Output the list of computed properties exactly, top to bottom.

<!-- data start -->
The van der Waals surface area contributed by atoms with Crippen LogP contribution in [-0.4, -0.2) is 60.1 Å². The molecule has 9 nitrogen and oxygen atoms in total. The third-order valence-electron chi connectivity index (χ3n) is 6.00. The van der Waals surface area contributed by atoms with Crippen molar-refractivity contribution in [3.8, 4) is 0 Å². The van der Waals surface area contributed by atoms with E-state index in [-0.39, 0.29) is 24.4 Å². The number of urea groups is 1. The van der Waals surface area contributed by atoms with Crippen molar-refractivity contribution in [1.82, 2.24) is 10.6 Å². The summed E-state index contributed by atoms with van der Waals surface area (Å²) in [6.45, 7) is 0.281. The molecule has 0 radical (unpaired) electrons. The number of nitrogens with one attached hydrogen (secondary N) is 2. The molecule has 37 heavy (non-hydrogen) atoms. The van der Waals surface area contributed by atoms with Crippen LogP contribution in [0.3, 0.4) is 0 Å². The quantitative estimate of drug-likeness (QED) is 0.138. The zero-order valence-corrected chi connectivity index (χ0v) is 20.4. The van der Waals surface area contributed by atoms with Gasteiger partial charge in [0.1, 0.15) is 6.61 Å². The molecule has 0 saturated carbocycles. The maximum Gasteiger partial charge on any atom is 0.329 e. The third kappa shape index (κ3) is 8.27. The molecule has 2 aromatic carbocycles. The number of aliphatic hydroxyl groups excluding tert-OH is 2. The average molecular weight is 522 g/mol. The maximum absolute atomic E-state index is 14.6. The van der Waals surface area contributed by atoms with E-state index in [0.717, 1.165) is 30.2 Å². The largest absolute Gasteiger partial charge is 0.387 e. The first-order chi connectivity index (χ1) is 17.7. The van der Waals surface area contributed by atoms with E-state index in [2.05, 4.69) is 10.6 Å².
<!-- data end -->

The van der Waals surface area contributed by atoms with Crippen LogP contribution in [-0.4, -0.2) is 60.1 Å². The molecule has 9 nitrogen and oxygen atoms in total. The third-order valence-electron chi connectivity index (χ3n) is 6.00. The van der Waals surface area contributed by atoms with Crippen molar-refractivity contribution in [3.8, 4) is 0 Å². The van der Waals surface area contributed by atoms with E-state index in [-0.39, 0.29) is 24.4 Å². The number of urea groups is 1. The van der Waals surface area contributed by atoms with Crippen molar-refractivity contribution in [1.82, 2.24) is 10.6 Å². The summed E-state index contributed by atoms with van der Waals surface area (Å²) in [6.45, 7) is 0.281. The molecule has 0 radical (unpaired) electrons. The number of nitrogens with one attached hydrogen (secondary N) is 2. The molecule has 37 heavy (non-hydrogen) atoms. The van der Waals surface area contributed by atoms with Crippen LogP contribution in [0.3, 0.4) is 0 Å². The quantitative estimate of drug-likeness (QED) is 0.138. The zero-order valence-corrected chi connectivity index (χ0v) is 20.4. The van der Waals surface area contributed by atoms with Gasteiger partial charge in [0.1, 0.15) is 6.61 Å². The molecule has 0 saturated carbocycles. The maximum Gasteiger partial charge on any atom is 0.329 e. The third kappa shape index (κ3) is 8.27. The molecule has 2 aromatic carbocycles. The number of aliphatic hydroxyl groups excluding tert-OH is 2. The average molecular weight is 522 g/mol. The maximum absolute atomic E-state index is 14.6. The van der Waals surface area contributed by atoms with E-state index in [0.717, 1.165) is 30.2 Å². The largest absolute Gasteiger partial charge is 0.387 e. The first-order chi connectivity index (χ1) is 17.7. The van der Waals surface area contributed by atoms with E-state index in [2.05, 4.69) is 10.6 Å².